Part Four in Health Reform Series: Medicaid Expansion
This is the fourth and final post in a series on health care reform and its impact on our state.
Today we explore how health care reform’s expansion of the Medicaid program will help hundreds of thousands of people in Washington state gain access to health care.
Currently, more than 1 million people in Washington state – mainly children, seniors, and people with disabilities -- are able to access the health care they need thanks to Medicaid. For example, through Medicaid, low-income pregnant women get prenatal care that leads to safe births and healthy babies. Parents who don’t earn enough to afford coverage, and don’t have jobs where coverage is provided, can take their kids to a doctor when they get sick. And, people with disabilities get the care and support they need to live independently.
Federal health care reform will strengthen and expand this already vital foundation of our health care system. At least 330,000 additional people will be eligible for Medicaid beginning in 2014.(1)
Medicaid will reduce the number of uninsured people by:
- Allowing low-income adults without dependent children to enroll.
- Raising the income level for eligibility, so that people with incomes up to 138 percent of the federal poverty level, or $26,300 for a family of three, qualify.(2)
Washington state has gotten an early start and is already working to implement the Medicaid expansion. In January 2011, the federal government approved Washington state’s plan for early implementation, allowing the state to receive federal funds to provide health care to approximately 55,000 low-income or disabled people who will qualify under the expansion. Starting in 2014, Washington will benefit from the federal government paying 100 percent of the cost for this population, and all newly eligible Medicaid recipients, during the first three years of implementation.(3) The contribution declines to 90 percent by 2020 and thereafter.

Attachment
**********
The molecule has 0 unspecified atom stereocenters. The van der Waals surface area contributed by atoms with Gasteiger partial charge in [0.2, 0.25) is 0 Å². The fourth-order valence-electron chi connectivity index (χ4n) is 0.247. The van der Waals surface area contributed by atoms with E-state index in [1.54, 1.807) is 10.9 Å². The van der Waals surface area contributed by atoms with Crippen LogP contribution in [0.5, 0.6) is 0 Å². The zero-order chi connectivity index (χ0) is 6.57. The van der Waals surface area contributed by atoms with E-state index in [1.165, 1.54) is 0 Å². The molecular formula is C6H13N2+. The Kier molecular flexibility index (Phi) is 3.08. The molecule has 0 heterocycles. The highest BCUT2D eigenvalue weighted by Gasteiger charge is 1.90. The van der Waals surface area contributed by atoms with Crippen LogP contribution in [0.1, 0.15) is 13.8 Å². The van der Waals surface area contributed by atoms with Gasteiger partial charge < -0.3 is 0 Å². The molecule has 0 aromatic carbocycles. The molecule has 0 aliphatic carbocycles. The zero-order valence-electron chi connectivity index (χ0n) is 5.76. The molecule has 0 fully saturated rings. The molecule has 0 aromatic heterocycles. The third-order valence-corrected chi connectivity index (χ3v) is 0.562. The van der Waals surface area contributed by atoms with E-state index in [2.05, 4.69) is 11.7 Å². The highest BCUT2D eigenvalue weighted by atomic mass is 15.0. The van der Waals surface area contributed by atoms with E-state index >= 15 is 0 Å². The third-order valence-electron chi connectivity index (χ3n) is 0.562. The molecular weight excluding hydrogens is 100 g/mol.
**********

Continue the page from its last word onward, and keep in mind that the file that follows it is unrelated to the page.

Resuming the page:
By dramatically cutting the number of uninsured, the Medicaid expansion will shrink the amount of money that Washington state spends on health care for uninsured residents, known as “uncompensated care.” After all, hospitals and clinics still treat uninsured people who can’t afford to pay and someone has to foot the bill – typically it is other consumers who end up paying more for their health coverage. The Urban Institute estimates that Washington state will save between $477 to $608 million per year in such costs under health reform.(4)
If federal health care reform is struck down by the Supreme Court, the cost of uncompensated care will continue and health care will continue to be out of reach for over 330,000 Washingtonians. Those are two outcomes we just can’t afford.
1. Mike Kreidler, What’s at stake: The Affordable Care Act in Washington state: A county‐by‐county analysis (Office of the Insurance Commissioner, May 2012). http://www.insurance.wa.gov/legislative/reports/Whats-at-stake.pdf
2. Based on 2012 federal poverty guidelines; the Affordable Care Act expands Medicaid eligibility to 133 percent FPL. In addition, there is a five percentage point income disregard, effectively raising the eligibility to 138 percent FPL. Eligibility for pregnant women remains at 185 percent FPL, and eligibility for children remains at 300 percent FPL.
3. For all other Medicaid enrollees, such as those currently enrolled, the federal government will continue to pay the current 50 percent match.
4. Matthew Buettgens, et al., The ACA Medicaid Expansion in Washington (The Urban Institute, May 2012). http://www.hca.wa.gov/hcr/documents/ACA_Medicaid_Expansion_WA_State.pdf;
Declines in uncompensated care are sensitive to take-up rates and health of enrollees.